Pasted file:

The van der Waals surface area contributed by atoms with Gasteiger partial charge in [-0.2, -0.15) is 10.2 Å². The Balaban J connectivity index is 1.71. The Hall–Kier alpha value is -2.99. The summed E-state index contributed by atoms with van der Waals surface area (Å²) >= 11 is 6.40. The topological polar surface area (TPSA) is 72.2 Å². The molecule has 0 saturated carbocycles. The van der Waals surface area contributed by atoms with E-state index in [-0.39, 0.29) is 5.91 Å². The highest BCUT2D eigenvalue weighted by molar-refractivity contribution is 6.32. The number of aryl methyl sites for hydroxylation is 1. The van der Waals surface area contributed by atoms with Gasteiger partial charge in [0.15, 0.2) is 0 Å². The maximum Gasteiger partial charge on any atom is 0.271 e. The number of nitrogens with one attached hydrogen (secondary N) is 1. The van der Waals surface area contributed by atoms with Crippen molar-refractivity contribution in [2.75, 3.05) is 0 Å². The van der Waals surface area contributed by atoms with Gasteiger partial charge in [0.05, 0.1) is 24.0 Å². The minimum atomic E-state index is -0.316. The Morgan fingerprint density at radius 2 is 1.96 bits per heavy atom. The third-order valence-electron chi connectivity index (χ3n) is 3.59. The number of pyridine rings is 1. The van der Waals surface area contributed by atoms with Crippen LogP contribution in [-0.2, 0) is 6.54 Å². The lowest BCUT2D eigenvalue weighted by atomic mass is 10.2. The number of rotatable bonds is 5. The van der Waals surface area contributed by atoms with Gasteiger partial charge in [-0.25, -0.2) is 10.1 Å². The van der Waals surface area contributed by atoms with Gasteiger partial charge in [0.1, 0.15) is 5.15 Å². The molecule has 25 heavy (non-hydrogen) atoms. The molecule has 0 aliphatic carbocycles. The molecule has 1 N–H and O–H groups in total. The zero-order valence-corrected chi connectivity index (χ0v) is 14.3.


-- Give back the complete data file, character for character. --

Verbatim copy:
The van der Waals surface area contributed by atoms with Gasteiger partial charge in [-0.2, -0.15) is 10.2 Å². The Balaban J connectivity index is 1.71. The Hall–Kier alpha value is -2.99. The summed E-state index contributed by atoms with van der Waals surface area (Å²) >= 11 is 6.40. The topological polar surface area (TPSA) is 72.2 Å². The molecule has 0 saturated carbocycles. The van der Waals surface area contributed by atoms with E-state index in [-0.39, 0.29) is 5.91 Å². The highest BCUT2D eigenvalue weighted by molar-refractivity contribution is 6.32. The number of aryl methyl sites for hydroxylation is 1. The van der Waals surface area contributed by atoms with Gasteiger partial charge in [0.15, 0.2) is 0 Å². The maximum Gasteiger partial charge on any atom is 0.271 e. The number of nitrogens with one attached hydrogen (secondary N) is 1. The van der Waals surface area contributed by atoms with Crippen molar-refractivity contribution in [2.75, 3.05) is 0 Å². The van der Waals surface area contributed by atoms with Gasteiger partial charge in [0.05, 0.1) is 24.0 Å². The minimum atomic E-state index is -0.316. The Morgan fingerprint density at radius 2 is 1.96 bits per heavy atom. The third-order valence-electron chi connectivity index (χ3n) is 3.59. The number of pyridine rings is 1. The van der Waals surface area contributed by atoms with Crippen LogP contribution in [-0.2, 0) is 6.54 Å². The lowest BCUT2D eigenvalue weighted by atomic mass is 10.2. The number of rotatable bonds is 5. The van der Waals surface area contributed by atoms with Gasteiger partial charge in [-0.25, -0.2) is 10.1 Å². The van der Waals surface area contributed by atoms with Gasteiger partial charge in [0.1, 0.15) is 5.15 Å². The molecule has 25 heavy (non-hydrogen) atoms. The molecule has 0 aliphatic carbocycles. The molecule has 1 N–H and O–H groups in total. The zero-order valence-corrected chi connectivity index (χ0v) is 14.3.